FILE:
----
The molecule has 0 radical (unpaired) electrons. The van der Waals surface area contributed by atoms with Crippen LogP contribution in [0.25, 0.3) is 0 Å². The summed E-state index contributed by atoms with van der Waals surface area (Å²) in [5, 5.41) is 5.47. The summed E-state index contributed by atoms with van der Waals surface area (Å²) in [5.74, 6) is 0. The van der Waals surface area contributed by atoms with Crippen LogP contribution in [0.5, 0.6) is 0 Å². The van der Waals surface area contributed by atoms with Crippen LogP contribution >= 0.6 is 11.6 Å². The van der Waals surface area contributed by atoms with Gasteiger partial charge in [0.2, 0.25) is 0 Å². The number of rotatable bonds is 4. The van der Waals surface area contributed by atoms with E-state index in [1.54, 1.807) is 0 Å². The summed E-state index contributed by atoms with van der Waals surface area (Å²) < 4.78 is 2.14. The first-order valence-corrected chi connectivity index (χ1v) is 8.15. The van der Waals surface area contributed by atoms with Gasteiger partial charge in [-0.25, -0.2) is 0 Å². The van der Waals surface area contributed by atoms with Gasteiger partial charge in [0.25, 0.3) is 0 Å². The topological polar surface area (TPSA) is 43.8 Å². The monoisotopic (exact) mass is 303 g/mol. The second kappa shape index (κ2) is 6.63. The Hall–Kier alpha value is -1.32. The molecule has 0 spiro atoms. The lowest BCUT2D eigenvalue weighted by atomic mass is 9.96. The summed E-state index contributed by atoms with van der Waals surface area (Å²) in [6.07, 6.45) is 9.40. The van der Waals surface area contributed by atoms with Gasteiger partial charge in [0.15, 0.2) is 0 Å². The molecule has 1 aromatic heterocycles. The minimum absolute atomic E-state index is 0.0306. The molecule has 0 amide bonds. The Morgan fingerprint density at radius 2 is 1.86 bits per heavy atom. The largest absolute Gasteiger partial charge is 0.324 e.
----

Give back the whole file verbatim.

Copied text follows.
The molecule has 0 radical (unpaired) electrons. The van der Waals surface area contributed by atoms with Crippen LogP contribution in [0.25, 0.3) is 0 Å². The summed E-state index contributed by atoms with van der Waals surface area (Å²) in [5, 5.41) is 5.47. The summed E-state index contributed by atoms with van der Waals surface area (Å²) in [5.74, 6) is 0. The van der Waals surface area contributed by atoms with Crippen LogP contribution in [0.5, 0.6) is 0 Å². The van der Waals surface area contributed by atoms with Crippen LogP contribution >= 0.6 is 11.6 Å². The van der Waals surface area contributed by atoms with Gasteiger partial charge in [0.2, 0.25) is 0 Å². The number of rotatable bonds is 4. The van der Waals surface area contributed by atoms with E-state index in [1.54, 1.807) is 0 Å². The summed E-state index contributed by atoms with van der Waals surface area (Å²) < 4.78 is 2.14. The first-order valence-corrected chi connectivity index (χ1v) is 8.15. The van der Waals surface area contributed by atoms with Gasteiger partial charge in [-0.25, -0.2) is 0 Å². The van der Waals surface area contributed by atoms with Gasteiger partial charge in [0.25, 0.3) is 0 Å². The topological polar surface area (TPSA) is 43.8 Å². The monoisotopic (exact) mass is 303 g/mol. The second kappa shape index (κ2) is 6.63. The Hall–Kier alpha value is -1.32. The molecule has 0 spiro atoms. The lowest BCUT2D eigenvalue weighted by atomic mass is 9.96. The summed E-state index contributed by atoms with van der Waals surface area (Å²) in [6.07, 6.45) is 9.40. The van der Waals surface area contributed by atoms with Gasteiger partial charge in [0.15, 0.2) is 0 Å². The molecule has 1 aromatic heterocycles. The minimum absolute atomic E-state index is 0.0306. The molecule has 0 amide bonds. The Morgan fingerprint density at radius 2 is 1.86 bits per heavy atom. The largest absolute Gasteiger partial charge is 0.324 e.